By Arnold Blumberg (240 Pages)Publisher: Devora Publishing, 2007
This book studies the interaction of the European, Turkish, and Palestinian natives for a forty-two year period, just prior to when the great Jewish immigration to Palestine began. It examines the interplay between the native Palestinian population, the essentially foreign Turkish government imposed on them, and the aggressive ambitions of Christian nations represented by their consuls.
Most important of all, 1838 marks the first year in which the Turks recognized the right of foreign non-Moslems to lease property for permanent residence in a city sacred to Islam. It was to be another twelve years before the purchase of property by foreign infidels became possible at the Holy City. It was to be a full twenty years before the Turks codified a Land Registry Law in 1858. Nevertheless, the mere beginning of permanent residence at Jerusalem for foreign Jews and Christians makes 1838 a milestone year.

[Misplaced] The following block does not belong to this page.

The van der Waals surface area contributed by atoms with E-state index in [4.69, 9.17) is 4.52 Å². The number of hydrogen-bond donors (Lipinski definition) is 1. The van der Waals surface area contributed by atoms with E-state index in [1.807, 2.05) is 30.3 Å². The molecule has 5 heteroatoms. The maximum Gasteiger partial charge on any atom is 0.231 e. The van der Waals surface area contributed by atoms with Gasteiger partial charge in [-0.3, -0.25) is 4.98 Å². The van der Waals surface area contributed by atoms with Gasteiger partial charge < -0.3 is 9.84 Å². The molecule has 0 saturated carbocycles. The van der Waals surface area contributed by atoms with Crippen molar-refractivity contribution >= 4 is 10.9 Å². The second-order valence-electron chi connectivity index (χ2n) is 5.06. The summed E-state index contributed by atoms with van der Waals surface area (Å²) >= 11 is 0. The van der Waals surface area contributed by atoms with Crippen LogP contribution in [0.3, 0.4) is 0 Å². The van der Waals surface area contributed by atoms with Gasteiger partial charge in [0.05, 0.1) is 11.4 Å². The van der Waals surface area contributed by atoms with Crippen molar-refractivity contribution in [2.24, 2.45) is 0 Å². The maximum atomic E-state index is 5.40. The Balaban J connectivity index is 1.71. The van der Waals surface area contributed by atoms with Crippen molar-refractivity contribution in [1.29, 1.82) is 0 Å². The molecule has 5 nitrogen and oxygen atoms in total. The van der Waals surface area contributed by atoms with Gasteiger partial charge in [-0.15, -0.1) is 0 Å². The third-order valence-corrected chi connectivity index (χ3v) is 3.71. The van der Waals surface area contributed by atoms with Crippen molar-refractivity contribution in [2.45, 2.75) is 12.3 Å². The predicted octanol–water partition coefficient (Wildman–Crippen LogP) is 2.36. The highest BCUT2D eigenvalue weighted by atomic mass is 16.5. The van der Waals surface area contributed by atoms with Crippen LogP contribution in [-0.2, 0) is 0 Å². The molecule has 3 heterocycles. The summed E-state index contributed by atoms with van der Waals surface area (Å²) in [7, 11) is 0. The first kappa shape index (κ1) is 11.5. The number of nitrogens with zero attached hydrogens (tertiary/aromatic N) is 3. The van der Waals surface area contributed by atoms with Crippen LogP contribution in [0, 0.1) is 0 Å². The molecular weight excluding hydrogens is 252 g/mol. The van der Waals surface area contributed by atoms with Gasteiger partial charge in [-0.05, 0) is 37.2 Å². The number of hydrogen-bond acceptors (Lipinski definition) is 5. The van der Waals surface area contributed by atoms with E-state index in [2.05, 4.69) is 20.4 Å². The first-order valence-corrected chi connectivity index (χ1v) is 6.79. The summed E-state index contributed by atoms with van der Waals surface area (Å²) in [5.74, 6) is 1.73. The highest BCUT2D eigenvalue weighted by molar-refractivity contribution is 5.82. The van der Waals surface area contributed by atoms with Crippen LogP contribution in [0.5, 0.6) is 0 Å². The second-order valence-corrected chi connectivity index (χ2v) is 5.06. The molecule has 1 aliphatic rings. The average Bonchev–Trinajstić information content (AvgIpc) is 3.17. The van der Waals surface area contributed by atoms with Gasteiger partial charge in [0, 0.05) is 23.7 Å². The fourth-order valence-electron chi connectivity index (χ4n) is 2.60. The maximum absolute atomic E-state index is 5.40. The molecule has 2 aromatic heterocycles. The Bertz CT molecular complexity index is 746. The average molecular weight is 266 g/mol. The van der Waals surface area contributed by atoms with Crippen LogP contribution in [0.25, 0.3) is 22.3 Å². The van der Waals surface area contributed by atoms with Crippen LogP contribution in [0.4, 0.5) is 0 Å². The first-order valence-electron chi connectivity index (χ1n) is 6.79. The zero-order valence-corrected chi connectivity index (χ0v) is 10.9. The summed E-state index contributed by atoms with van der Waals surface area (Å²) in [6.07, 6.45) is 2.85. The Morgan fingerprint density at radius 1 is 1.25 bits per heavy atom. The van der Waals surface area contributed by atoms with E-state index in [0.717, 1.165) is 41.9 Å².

It is, therefore, important for any study of what is today modern Israel to examine the years 1838-1880. Those crucial forty-two years form the unique and essential incubative time period without which Zionism could never have prospered in Zion.